Professor Martin Oehler
Co-Head, Reproductive Cancer Group (School of Paediatrics and Reproductive Health)
Ovarian cancer is the leading cause of death from gynaecological malignancies, affecting approximately 1 in 90 women in Australia. Over 70% of affected patients present with advanced disease. Despite improvements in surgical and chemotherapeutic treatment options, ovarian cancer mortality rates have not changed dramatically over the last decade. Improving ovarian cancer survival will require the development of novel ovarian cancer biomarkers for early detection and more effective targeted molecular therapeutics.
The Reproductive Cancer Group is focused on conducting research to improve understanding of the mechanisms of ovarian cancer spread, resistance to chemotherapy and the identification of novel biomarkers for its detection. Previous studies identified the protein annexin A2 to be up-regulated in the conditioned media of co-cultured ovarian cancer and peritoneal cells, suggesting it may play a role in disease progression. New work conducted in 2012 found annexin A2 to be highly expressed in up to 90% of serious ovarian cancers. Suppression of annexin A2 production was found to block key in vitro indicators of ovarian cancer metastatic capacity, such as cancer cell motility, peritoneal cell adhesion, and invasion. Subsequently, in vivo models were developed to assess the role of annexin A2 in cancer invasion and metastasis. These models included the chick chorioallantoic membrane assay and a non-invasive wholebody bioluminescent imaging xenograft mouse model.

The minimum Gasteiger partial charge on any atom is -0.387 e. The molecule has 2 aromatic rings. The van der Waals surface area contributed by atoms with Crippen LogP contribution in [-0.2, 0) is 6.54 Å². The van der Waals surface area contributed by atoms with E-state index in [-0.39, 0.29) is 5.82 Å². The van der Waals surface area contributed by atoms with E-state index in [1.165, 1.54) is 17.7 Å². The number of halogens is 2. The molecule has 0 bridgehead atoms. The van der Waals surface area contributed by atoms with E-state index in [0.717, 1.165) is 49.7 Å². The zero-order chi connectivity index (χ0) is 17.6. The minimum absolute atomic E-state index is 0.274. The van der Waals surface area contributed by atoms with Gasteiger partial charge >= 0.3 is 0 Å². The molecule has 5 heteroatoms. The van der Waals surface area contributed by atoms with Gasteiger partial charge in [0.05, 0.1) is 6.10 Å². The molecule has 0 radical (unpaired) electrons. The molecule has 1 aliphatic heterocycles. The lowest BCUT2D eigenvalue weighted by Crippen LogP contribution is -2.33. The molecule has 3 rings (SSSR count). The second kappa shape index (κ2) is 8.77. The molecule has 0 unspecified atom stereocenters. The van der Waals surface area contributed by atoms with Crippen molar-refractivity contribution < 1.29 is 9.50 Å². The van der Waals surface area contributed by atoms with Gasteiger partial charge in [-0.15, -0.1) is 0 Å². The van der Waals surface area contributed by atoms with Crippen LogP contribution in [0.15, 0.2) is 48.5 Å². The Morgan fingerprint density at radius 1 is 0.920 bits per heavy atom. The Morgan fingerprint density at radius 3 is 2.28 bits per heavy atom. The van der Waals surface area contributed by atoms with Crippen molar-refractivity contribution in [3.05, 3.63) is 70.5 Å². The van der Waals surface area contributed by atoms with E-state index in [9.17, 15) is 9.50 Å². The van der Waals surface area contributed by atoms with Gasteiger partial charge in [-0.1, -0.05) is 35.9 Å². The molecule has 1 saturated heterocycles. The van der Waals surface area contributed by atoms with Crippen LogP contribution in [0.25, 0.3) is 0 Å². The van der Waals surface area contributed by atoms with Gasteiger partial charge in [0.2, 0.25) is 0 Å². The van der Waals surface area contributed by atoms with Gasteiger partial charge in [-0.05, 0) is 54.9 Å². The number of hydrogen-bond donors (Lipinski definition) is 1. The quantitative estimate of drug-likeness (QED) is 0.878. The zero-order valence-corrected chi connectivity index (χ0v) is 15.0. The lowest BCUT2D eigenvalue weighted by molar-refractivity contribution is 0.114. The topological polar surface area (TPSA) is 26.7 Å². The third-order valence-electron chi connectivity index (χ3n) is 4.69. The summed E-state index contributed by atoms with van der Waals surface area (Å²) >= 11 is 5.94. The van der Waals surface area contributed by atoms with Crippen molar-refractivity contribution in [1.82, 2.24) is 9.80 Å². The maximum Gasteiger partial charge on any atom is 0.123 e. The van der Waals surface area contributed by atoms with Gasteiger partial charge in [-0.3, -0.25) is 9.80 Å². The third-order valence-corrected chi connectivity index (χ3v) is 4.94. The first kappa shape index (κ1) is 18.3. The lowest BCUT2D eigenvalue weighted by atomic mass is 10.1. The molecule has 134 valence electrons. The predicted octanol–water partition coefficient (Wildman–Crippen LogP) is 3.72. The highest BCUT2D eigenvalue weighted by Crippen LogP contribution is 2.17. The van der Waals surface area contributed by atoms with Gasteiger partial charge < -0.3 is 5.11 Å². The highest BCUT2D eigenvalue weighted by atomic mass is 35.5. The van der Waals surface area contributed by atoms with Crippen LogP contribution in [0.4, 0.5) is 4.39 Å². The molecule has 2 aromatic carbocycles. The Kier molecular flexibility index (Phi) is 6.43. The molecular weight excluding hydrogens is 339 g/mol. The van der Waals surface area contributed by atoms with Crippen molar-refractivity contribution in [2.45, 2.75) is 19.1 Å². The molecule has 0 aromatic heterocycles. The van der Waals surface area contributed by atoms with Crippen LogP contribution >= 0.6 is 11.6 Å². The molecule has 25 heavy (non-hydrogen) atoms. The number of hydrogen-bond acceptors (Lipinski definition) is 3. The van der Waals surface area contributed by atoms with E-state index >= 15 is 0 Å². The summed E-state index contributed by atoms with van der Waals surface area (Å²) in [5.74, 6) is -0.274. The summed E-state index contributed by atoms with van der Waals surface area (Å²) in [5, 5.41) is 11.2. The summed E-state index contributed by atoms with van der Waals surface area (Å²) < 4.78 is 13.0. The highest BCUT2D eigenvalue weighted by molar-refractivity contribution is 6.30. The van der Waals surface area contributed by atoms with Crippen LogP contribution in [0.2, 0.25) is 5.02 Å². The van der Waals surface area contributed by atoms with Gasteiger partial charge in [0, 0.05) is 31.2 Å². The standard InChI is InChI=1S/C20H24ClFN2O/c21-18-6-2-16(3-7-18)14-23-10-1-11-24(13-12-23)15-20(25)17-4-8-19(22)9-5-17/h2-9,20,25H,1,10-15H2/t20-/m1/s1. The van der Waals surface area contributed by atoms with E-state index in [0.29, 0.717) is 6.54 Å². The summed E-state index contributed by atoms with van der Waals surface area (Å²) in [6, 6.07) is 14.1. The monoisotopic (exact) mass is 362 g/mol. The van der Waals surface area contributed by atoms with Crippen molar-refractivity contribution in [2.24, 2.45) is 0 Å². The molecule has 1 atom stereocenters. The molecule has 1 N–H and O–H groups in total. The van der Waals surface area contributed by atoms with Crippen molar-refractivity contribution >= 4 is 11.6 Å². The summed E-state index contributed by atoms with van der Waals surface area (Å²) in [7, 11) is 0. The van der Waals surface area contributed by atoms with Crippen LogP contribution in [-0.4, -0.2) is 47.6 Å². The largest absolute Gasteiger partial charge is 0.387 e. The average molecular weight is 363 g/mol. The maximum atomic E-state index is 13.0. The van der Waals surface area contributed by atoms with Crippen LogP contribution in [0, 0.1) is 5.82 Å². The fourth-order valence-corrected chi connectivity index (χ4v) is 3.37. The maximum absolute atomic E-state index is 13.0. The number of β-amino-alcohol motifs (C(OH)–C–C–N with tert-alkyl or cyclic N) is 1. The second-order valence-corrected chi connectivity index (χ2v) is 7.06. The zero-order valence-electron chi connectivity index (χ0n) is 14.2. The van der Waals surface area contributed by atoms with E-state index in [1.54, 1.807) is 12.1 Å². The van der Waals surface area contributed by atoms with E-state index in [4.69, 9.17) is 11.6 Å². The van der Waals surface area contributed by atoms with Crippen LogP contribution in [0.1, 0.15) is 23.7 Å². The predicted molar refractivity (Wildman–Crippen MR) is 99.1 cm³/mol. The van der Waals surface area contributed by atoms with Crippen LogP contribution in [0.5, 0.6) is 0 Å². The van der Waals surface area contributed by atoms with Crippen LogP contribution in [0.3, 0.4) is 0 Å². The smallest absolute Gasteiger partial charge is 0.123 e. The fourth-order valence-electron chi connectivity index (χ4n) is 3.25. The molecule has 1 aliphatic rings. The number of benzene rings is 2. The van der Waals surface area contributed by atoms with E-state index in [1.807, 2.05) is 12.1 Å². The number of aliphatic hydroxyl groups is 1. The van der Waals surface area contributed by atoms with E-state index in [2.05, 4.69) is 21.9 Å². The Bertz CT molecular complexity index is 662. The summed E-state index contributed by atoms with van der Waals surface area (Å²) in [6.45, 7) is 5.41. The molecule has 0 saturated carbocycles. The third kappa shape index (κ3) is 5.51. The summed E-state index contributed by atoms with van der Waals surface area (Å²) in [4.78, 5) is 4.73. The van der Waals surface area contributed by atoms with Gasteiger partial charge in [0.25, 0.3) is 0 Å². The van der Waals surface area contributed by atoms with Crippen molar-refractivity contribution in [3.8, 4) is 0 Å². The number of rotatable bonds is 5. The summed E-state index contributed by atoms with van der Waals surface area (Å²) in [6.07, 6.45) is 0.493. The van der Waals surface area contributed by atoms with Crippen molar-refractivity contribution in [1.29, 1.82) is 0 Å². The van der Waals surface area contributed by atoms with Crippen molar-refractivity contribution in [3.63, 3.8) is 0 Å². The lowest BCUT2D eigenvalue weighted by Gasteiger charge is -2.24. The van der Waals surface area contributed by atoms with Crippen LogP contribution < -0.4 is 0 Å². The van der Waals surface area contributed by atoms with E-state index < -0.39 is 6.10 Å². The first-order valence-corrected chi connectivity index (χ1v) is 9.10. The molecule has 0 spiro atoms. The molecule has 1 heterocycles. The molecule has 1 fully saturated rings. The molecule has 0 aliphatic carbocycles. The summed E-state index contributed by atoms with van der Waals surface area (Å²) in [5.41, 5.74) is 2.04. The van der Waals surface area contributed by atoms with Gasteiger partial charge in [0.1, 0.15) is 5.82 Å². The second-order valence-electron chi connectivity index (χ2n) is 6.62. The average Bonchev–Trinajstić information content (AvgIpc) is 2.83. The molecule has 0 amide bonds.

Overall, the Group's 2012 research activities suggest that annexin A2 may play a critical role in ovarian cancer metastasis. Further work will address whether this molecule may be a new therapeutic target for treating ovarian cancer. This work was funded by Cancer Council SA and the South Australian Health and Medical Research Institute (SAHMRI).